A high proportion of participants found that the workshops and content impacted upon their perceptions of death and bereavement, with 87% stating that the workshops had made them think differently about death and bereavement, and 93% stating they would recommend the workshop to colleagues. Whilst more than half of our participants had a lot of experience working with the dying or bereaved, they acknowledged that there were few opportunities to discuss their experiences and perspectives around death, even within palliative care professions and services. While a large proportion of individuals (84%) already felt confident discussing death and bereavement prior to the workshop, 47% anticipated an increase in confidence after participating, suggesting that even where confidence levels are high, there are significant benefits to confidence in discussing death and bereavement.

Most participants (92%) agreed that archaeology can be used as a tool for enabling discussion and challenging perceptions and biases around death, dying and bereavement. Although research considering the use of archaeology for modern day intervention and change is in its infancy, our findings are consistent with other literature which has effectively used the past to engage individuals in discussion about contemporary issues. This includes healthy eating [51] and psychological wellbeing [52] and calls for similar have been made in the field of climate change [53].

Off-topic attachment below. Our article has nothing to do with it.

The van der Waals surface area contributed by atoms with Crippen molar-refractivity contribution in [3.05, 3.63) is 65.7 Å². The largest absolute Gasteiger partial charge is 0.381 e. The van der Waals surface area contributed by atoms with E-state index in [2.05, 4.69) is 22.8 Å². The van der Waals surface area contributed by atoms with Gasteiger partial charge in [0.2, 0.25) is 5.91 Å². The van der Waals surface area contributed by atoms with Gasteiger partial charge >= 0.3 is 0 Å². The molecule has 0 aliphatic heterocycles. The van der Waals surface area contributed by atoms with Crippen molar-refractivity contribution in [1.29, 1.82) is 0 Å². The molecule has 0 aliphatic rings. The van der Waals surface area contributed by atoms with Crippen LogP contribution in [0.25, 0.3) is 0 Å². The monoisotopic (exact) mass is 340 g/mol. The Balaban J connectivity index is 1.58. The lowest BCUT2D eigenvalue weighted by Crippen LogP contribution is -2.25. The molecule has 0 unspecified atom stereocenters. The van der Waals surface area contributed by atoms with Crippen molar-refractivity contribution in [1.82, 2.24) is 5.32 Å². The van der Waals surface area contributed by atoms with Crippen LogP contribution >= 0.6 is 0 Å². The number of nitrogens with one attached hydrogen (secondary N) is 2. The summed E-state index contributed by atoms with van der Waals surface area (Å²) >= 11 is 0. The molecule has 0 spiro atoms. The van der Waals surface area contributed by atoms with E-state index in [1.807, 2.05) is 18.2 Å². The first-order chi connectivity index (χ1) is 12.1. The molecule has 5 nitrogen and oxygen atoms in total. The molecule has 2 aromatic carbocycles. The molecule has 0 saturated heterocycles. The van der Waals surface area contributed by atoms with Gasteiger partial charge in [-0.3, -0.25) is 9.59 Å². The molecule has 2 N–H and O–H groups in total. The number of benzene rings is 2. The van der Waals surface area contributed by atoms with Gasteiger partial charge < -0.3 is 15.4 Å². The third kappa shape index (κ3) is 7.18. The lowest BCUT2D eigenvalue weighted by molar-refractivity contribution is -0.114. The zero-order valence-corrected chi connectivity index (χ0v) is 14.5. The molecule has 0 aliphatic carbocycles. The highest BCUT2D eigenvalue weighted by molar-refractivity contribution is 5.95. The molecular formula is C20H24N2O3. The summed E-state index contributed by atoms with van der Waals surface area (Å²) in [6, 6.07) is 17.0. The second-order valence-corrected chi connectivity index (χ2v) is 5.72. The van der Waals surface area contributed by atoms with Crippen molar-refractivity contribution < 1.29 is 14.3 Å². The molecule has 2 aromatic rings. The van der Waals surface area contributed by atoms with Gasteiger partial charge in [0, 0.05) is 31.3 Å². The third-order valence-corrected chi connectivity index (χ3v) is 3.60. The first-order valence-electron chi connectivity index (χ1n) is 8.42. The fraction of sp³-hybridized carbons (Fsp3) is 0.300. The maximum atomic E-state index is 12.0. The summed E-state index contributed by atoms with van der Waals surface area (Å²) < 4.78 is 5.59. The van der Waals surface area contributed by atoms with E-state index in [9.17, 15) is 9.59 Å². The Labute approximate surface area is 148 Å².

The results also demonstrate a self-reported impact on professional practice. Our findings demonstrate that for our participants, archaeology was an excellent way of starting conversations, both within the workshops themselves, and beyond, with a ‘ripple effect’ in personal and professional settings. The impact on student participants was very high: 24 students participated in workshops, with 3 attending more than one workshop. Of these, 79% (n = 19) thought that the workshop had made them think differently about death, dying and bereavement. Furthermore, whilst 79% of this group stated they were already confident in discussing death and bereavement, 42% agreed that their confidence increased as a result of workshop participation. These findings appear particularly pertinent considering the research described above regarding students' feeling ill-equipped to discuss death with dying patients [54].